Renal and retinal effects of enalapril and losartan in type 1 diabetes

Michael Mauer, Bernard Zinman, Robert Gardiner, Samy Suissa, Alan Sinaiko, Trudy Strand, Keith Drummond, Sandra Donnelly, Paul Goodyer, Marie Claire Gubler, Ronald Klein

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539 Scopus citations

Abstract

BACKGROUND: Nephropathy and retinopathy remain important complications of type 1 diabetes. It is unclear whether their progression is slowed by early administration of drugs that block the renin-angiotensin system. METHODS: We conducted a multicenter, controlled trial involving 285 normotensive patients with type 1 diabetes and normoalbuminuria and who were randomly assigned to receive losartan (100 mg daily), enalapril (20 mg daily), or placebo and followed for 5 years. The primary end point was a change in the fraction of glomerular volume occupied by mesangium in kidney-biopsy specimens. The retinopathy end point was a progression on a retinopathy severity scale of two steps or more. Intention-to-treat analysis was performed with the use of linear regression and logistic-regression models. RESULTS: A total of 90% and 82% of patients had complete renal-biopsy and retinopathy data, respectively. Change in mesangial fractional volume per glomerulus over the 5-year period did not differ significantly between the placebo group (0.016 units) and the enalapril group (0.005, P = 0.38) or the losartan group (0.026, P = 0.26), nor were there significant treatment benefits for other biopsy-assessed renal structural variables. The 5-year cumulative incidence of microalbuminuria was 6% in the placebo group; the incidence was higher with losartan (17%, P = 0.01 by the log-rank test) but not with enalapril (4%, P = 0.96 by the log-rank test). As compared with placebo, the odds of retinopathy progression by two steps or more was reduced by 65% with enalapril (odds ratio, 0.35; 95% confidence interval [CI], 0.14 to 0.85) and by 70% with losartan (odds ratio, 0.30; 95% CI, 0.12 to 0.73), independently of changes in blood pressure. There were three biopsy-related serious adverse events that completely resolved. Chronic cough occurred in 12 patients receiving enalapril, 6 receiving losartan, and 4 receiving placebo. CONCLUSIONS: Early blockade of the renin-angiotensin system in patients with type 1 diabetes did not slow nephropathy progression but slowed the progression of retinopathy. (ClinicalTrials.gov number, NCT00143949.)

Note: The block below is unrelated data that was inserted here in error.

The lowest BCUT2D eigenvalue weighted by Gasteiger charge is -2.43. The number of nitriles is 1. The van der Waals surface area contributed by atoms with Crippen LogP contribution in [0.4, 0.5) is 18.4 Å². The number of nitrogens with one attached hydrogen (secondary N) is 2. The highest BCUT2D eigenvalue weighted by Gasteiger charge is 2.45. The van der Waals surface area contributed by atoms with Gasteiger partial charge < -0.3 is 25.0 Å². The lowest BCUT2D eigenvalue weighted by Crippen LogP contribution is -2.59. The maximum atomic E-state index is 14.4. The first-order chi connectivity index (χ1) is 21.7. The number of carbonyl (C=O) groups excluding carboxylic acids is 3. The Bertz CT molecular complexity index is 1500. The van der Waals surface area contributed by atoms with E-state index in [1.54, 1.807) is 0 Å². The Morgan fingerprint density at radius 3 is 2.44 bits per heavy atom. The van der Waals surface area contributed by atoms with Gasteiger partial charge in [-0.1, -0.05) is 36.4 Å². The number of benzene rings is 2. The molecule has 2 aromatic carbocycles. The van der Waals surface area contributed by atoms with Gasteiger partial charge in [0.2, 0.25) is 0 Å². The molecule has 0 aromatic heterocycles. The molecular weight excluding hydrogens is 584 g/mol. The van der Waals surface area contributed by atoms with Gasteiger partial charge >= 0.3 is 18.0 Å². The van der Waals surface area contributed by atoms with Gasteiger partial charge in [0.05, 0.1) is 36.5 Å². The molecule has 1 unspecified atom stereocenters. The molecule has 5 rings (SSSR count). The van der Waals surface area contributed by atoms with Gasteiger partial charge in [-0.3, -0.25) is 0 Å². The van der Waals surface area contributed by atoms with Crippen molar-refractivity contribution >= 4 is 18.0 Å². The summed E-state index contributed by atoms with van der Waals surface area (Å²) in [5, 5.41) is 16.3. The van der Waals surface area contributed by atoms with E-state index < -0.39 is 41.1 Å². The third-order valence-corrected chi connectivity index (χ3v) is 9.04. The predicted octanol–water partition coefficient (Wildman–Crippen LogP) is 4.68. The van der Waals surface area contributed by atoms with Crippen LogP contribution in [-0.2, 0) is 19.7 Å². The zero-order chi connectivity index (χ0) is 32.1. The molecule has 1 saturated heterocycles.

Original languageEnglish (US)
Pages (from-to)40-51
Number of pages12
JournalNew England Journal of Medicine
Volume361
Issue number1
DOIs
StatePublished - Jul 2 2009

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    Mauer, M., Zinman, B., Gardiner, R., Suissa, S., Sinaiko, A., Strand, T., Drummond, K., Donnelly, S., Goodyer, P., Gubler, M. C., & Klein, R. (2009). Renal and retinal effects of enalapril and losartan in type 1 diabetes. New England Journal of Medicine, 361(1), 40-51. https://doi.org/10.1056/NEJMoa0808400